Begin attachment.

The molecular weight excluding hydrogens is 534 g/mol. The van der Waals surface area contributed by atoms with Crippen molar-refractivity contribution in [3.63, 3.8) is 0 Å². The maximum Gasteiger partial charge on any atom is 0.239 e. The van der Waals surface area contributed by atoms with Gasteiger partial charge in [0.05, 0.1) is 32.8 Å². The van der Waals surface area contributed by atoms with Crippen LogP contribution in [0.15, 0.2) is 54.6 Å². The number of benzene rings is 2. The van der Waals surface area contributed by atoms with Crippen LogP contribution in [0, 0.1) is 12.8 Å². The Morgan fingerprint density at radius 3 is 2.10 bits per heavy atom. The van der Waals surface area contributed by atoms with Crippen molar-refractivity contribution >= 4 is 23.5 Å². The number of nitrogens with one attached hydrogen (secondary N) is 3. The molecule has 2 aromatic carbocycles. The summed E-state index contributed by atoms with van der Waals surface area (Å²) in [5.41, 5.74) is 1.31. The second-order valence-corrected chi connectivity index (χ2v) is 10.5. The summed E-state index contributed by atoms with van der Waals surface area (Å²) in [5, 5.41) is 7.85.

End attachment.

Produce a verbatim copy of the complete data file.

The molecular weight excluding hydrogens is 534 g/mol. The van der Waals surface area contributed by atoms with Crippen molar-refractivity contribution in [3.63, 3.8) is 0 Å². The maximum Gasteiger partial charge on any atom is 0.239 e. The van der Waals surface area contributed by atoms with Gasteiger partial charge in [0.05, 0.1) is 32.8 Å². The van der Waals surface area contributed by atoms with Crippen LogP contribution in [0.15, 0.2) is 54.6 Å². The number of benzene rings is 2. The van der Waals surface area contributed by atoms with Crippen LogP contribution in [0, 0.1) is 12.8 Å². The Morgan fingerprint density at radius 3 is 2.10 bits per heavy atom. The van der Waals surface area contributed by atoms with Crippen molar-refractivity contribution >= 4 is 23.5 Å². The number of nitrogens with one attached hydrogen (secondary N) is 3. The molecule has 2 aromatic carbocycles. The summed E-state index contributed by atoms with van der Waals surface area (Å²) in [5.41, 5.74) is 1.31. The second-order valence-corrected chi connectivity index (χ2v) is 10.5. The summed E-state index contributed by atoms with van der Waals surface area (Å²) in [5, 5.41) is 7.85.